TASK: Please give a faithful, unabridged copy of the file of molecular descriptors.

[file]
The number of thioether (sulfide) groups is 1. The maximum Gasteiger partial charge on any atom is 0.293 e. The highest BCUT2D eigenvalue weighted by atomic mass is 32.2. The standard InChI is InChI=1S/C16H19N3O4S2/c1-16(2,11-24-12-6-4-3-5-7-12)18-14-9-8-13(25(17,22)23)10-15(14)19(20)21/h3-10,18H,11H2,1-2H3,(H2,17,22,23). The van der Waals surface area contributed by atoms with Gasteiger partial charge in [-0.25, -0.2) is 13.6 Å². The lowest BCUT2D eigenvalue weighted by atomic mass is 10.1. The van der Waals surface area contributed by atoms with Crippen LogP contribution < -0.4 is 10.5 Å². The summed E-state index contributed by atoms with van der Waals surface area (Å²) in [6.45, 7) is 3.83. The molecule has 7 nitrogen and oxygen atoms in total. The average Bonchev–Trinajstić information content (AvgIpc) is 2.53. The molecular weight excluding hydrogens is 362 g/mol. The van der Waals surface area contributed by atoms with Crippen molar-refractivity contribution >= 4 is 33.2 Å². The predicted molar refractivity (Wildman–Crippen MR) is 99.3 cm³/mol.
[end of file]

The number of thioether (sulfide) groups is 1. The maximum Gasteiger partial charge on any atom is 0.293 e. The highest BCUT2D eigenvalue weighted by atomic mass is 32.2. The standard InChI is InChI=1S/C16H19N3O4S2/c1-16(2,11-24-12-6-4-3-5-7-12)18-14-9-8-13(25(17,22)23)10-15(14)19(20)21/h3-10,18H,11H2,1-2H3,(H2,17,22,23). The van der Waals surface area contributed by atoms with Gasteiger partial charge in [-0.25, -0.2) is 13.6 Å². The lowest BCUT2D eigenvalue weighted by atomic mass is 10.1. The van der Waals surface area contributed by atoms with Crippen LogP contribution < -0.4 is 10.5 Å². The summed E-state index contributed by atoms with van der Waals surface area (Å²) in [6.45, 7) is 3.83. The molecule has 7 nitrogen and oxygen atoms in total. The average Bonchev–Trinajstić information content (AvgIpc) is 2.53. The molecular weight excluding hydrogens is 362 g/mol. The van der Waals surface area contributed by atoms with Crippen molar-refractivity contribution >= 4 is 33.2 Å². The predicted molar refractivity (Wildman–Crippen MR) is 99.3 cm³/mol.